Earlier this year, the Massachusetts Supreme Judicial Court clarified when a child failing to attend school qualifies as a “Child Requiring Assistance” under the truancy provisions of Massachusetts General Laws Chapter 119, sections 21 and 39E-39I.  The underlying case, Millis Public Schools v. M.P., et al., Docket No. SJC-12384 (2018), involved a fifteen year old girl, M.P., who continuously failed to attend school due to a combination of physical and mental disabilities, including a severe bladder condition and autism. After M.P. was absent from school for approximately two months, the Millis Public Schools (Millis) filed a CRA Petition alleging that M.P. was habitually truant, which is a category under the CRA law defined as applying to “a school-aged child, not excused from attendance under the lawful and reasonable regulations of such child’s school, who willfully fails to attend school for more than [eight] school days in a quarter.”

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  • U.S. Supreme Court Rules Compulsory Agency Fees Unconstitutional

    On June 27, 2018, the United States Supreme Court decided the case of Janus v. American Federation of State, County, and Municipal Employees, Council 31. In a landmark 5-4 ruling, the Court, in a decision authored by Justice Alito, held that public employers may no longer deduct an “agency fee” or any other payment to a union from a nonmember’s wages without the employee’s affirmative consent. Justice Elena Kagan penned the dissent, accusing the majority of inappropriately weaponizing the First Amendment.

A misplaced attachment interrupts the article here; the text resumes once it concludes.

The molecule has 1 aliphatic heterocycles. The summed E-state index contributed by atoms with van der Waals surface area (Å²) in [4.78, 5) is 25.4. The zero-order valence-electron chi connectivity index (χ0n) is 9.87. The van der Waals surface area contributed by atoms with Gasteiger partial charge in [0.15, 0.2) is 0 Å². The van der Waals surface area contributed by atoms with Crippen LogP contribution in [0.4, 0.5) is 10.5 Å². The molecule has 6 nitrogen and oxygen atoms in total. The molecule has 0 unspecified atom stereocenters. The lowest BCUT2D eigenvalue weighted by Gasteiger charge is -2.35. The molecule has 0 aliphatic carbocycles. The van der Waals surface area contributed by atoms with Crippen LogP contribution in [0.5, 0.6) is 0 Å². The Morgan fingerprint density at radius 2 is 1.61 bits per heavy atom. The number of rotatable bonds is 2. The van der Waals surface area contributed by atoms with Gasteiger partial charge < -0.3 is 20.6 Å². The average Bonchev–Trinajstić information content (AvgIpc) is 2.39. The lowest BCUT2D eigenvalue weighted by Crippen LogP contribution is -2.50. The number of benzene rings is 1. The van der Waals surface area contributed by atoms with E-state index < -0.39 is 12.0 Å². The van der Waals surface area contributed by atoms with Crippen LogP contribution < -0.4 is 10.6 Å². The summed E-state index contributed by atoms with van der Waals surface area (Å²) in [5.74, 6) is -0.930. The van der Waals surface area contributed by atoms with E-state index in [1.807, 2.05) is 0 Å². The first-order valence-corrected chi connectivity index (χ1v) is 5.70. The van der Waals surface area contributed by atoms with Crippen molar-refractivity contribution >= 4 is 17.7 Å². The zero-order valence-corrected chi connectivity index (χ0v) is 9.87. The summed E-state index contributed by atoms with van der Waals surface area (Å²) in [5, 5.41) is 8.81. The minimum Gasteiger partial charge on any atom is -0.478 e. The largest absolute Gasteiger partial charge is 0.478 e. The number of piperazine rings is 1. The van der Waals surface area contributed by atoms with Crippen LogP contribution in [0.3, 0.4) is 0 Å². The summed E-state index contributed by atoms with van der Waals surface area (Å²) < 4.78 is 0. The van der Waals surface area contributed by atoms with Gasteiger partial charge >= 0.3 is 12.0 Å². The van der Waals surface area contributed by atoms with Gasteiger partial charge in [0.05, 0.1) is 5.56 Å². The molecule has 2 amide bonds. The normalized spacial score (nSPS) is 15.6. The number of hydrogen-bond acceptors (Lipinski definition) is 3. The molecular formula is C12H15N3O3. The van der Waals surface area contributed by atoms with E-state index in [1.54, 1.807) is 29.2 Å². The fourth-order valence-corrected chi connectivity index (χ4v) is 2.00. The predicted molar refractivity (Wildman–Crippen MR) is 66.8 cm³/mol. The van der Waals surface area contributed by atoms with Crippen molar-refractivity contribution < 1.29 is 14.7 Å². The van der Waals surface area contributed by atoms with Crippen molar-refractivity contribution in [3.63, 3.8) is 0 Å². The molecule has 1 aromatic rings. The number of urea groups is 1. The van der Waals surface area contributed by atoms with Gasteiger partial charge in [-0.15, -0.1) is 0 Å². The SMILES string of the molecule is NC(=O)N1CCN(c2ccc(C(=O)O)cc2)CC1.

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  • Massachusetts Pay Equity Act Becomes Effective July 1, 2018

    Signed by Governor Baker on August 1, 2016, the MAssachusetts Pay Equity Act ("MEPA") is scheduled to become effective on MAssachusets employers on July 1, 2018.  This new law amends Chapter 149, s. 105A of the Genearl Laws, which already prohibits discimination in the payment of wages on the basis of sex for "like or comparable" work."  Although federal and state law already prohibits disciminatory pay practices on the basis of sex/gender, MEPA clarifies certain definitions and includes additional restrictions and protections.  MEPA applies to nearly all employers in MAssachusetts, including private employers (regardless of size), and state and municpal employers (MEPA does not apply to the federal government).

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  • DOJ Announces Initiative to Fight Workplace Sexual Harassment

    On February 28, 2018, the Justice Department’s Civil Rights Division announced an initiative to eradicate sexual harassment in the public sector workplace: the Sexual Harassment in the Workplace Initiative (SHWI).  The U.S. DOJ enforces Title VII of the Civil Rights Act of 1964 against state and local government employers.  Title VII prohibits discrimination on the basis of race, color, national origin, sex, and religion; sexual harassment is a form of sex discrimination. 

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  • Are Surveillance Videos Student/Education Records?